Foles Takes Cues From Brees
By Kevin Zimmerman
Nick Foles' football resume reads as if life's a breeze, and the quarterback's long blond mop of hair fits with his calm and cool demeanor.
For one, there are his eye-popping numbers -- 6,487 passing yards for 45 touchdowns so far as an Arizona Wildcat. In high school, Foles racked up 5,658 yards and 56 touchdowns in his career, both records that broke the Westlake High School marks set by current New Orleans Saints quarterback Drew Brees.
Then there is Foles' deeper connection to Brees, a fellow Austin, Texas, native.
"He's read Drew's book," Arizona quarterbacks coach Frank Scelfo said of Foles. "I got a chance to spend some time with [Brees] when I was in New Orleans [as Louisiana Tech's offensive coordinator]. There's a lot of similarities, and I think that's where Nick has really elevated his game from a intensity standpoint - how he plays, how he practices every day."
Brees' book "Coming Back Stronger: Unleashing the Hidden Power of Adversity," is the NFL quarterback's account of overcoming injury and critical NFL scouts to become a Super Bowl champion. His own struggle aligned with the city of New Orleans' recovery from the devastation of Hurricane Katrina.
"Drew, he's a guy I've looked up to since I was a little kid, just growing up in the same area," Foles said. "Really, the book is just about being a leader, facing adversity, and no matter what, believing in yourself."
The lessons are applicable to Foles' maturation from his junior to senior year. The 6-foot-5, 240-pound quarterback ended 2010 with a three-interception performance at the Valero Alamo Bowl, a 36-10 loss to the Oklahoma State Cowboys.
He's rebounded in 2011 with 810 yards, six touchdowns and no interceptions through two games against Northern Arizona and Oklahoma State. Although the latter came in a 37-14 loss last week, Foles said it's a matter of taking games one at a time. That comes with forming a common goal for a team that last year lost its final five games of the season.
"That's the key to this year," Foles said. "We've got to believe in each other. If you have faith in each other, you go out and do the right things."
This Saturday, Foles will attempt to end Arizona's six-game losing streak to FBS opponents that goes back to Oct. 30, 2010.
He'll see a familiar face on the opposing team. Foles and Stanford Cardinal quarterback Andrew Luck, a sure-fire first round NFL Draft pick, have formed a relationship while making a name for themselves in the conference of quarterbacks. During the offseason, the two recently spent time with more than 30 other Division I quarterbacks at the Manning Passing Academy.
"Just spending time with guys like that, that's a once in a lifetime opportunity," Foles said. "It's really just like kicking it with your buddies. We talked a little bit about football, but it's more about daily life.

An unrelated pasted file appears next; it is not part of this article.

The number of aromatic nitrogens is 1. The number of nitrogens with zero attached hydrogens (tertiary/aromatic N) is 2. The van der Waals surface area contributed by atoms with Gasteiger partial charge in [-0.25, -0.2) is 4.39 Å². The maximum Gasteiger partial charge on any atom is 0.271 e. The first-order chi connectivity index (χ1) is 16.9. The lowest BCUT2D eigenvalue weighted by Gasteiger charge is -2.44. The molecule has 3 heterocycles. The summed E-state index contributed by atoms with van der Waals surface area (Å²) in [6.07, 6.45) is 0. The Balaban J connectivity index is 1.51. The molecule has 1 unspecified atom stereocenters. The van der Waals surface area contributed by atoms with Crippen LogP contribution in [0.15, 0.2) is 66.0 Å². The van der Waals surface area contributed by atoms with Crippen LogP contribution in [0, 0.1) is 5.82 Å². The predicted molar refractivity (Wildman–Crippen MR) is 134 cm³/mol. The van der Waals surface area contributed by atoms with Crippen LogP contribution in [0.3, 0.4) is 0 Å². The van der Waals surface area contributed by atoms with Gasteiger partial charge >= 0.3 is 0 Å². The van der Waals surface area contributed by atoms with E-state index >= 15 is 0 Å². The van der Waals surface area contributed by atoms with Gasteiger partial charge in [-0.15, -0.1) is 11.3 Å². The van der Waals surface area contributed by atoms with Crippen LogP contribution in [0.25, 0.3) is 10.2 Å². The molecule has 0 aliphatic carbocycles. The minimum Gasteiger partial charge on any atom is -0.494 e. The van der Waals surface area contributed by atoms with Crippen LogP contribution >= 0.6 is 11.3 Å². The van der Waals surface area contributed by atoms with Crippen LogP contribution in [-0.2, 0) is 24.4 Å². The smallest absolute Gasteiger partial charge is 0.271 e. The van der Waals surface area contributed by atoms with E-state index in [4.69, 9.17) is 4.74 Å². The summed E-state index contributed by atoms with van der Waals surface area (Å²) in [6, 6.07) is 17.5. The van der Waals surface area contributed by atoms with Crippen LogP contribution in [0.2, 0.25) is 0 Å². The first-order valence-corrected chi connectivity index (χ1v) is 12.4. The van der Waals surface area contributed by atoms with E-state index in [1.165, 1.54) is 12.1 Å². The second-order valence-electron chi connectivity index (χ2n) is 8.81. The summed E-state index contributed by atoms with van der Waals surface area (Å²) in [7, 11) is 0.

"[The relationship between Andrew and I] has grown throughout the years," he added. "It's fun. It's even more fun when you get to play against them. It makes you even more competitive."
Foles has embraced his role as a leader for this year's Arizona team. He committed to a new diet in the offseason -- he discovered he had a food allergy to some dairy products -- and has been charged with holding his teammates more accountable.
"Nick has just grown in a lot of different ways - he's stronger, he's changed his body a lot. He's much more confident, a better leader," Arizona head coach Mike Stoops said.
"He's just become a very complete player and has really embraced the role of taking the team and putting it on his back," Stoops added. "He does everything he can to put us in a positive position."'
As Foles' roommate after the quarterback arrived as a Michigan State transfer his sophomore year, receiver David Douglas has seen Foles' development first-hand.
"Being three years in the program, a three-year star, guys are naturally going to look up to him," Douglas said, "but he's really just stepped into that role of being a leader, a more vocal guy. The guys on the team look up to him. He prepares himself and he does the things right like a leader should do and everyone follows in his footsteps."
Scelfo, meanwhile, can't say what one trait makes a quarterback like Foles so successful. The coach from Abbeville, La., has seen his fair share of NFL-level quarterbacks. During his eight-year career at Tulane, Scelfo coached first-round NFL quarterback picks Patrick Ramsey and J.P. Losman, along with second-round pick Shaun King.
"The one thing that Nick has in common with those guys? They're the hardest working guys on the team," Scelfo said. "There's really nothing that pulls everything together except the fact that they're the hardest working guys on the team."
Calm and collected, Foles has always been known for his cool nature. But in the offseason, he did more than working on his vocal leadership and holding his teammates accountable. In being the leader, he knows he's expected to act the part.
He'll often stay after practice to throw the ball with receivers looking for extra repetitions. Other times, he'll be the last to leave the Jimenez Practice Facility because he's tossing the football around with the young sons and daughters of the Arizona coaching staff.
"I think [the maturity] just has to do with me getting older," Foles said. "The quarterback is the face of the franchise. They're the one that is selling all the jerseys, doing all those things. He's got to look the part, he's got to act the part. I just be myself."
Does that mean away with the surfer scruff?
"I'm still growing the hair out a little bit," Foles joked. "I always cut it a little bit before the season. Naturally, [I'm] just trying to keep a cleaner look.
"I'll still grow the beard out a little bit," he added. "I'm sure by game three you'll be thinking differently of me."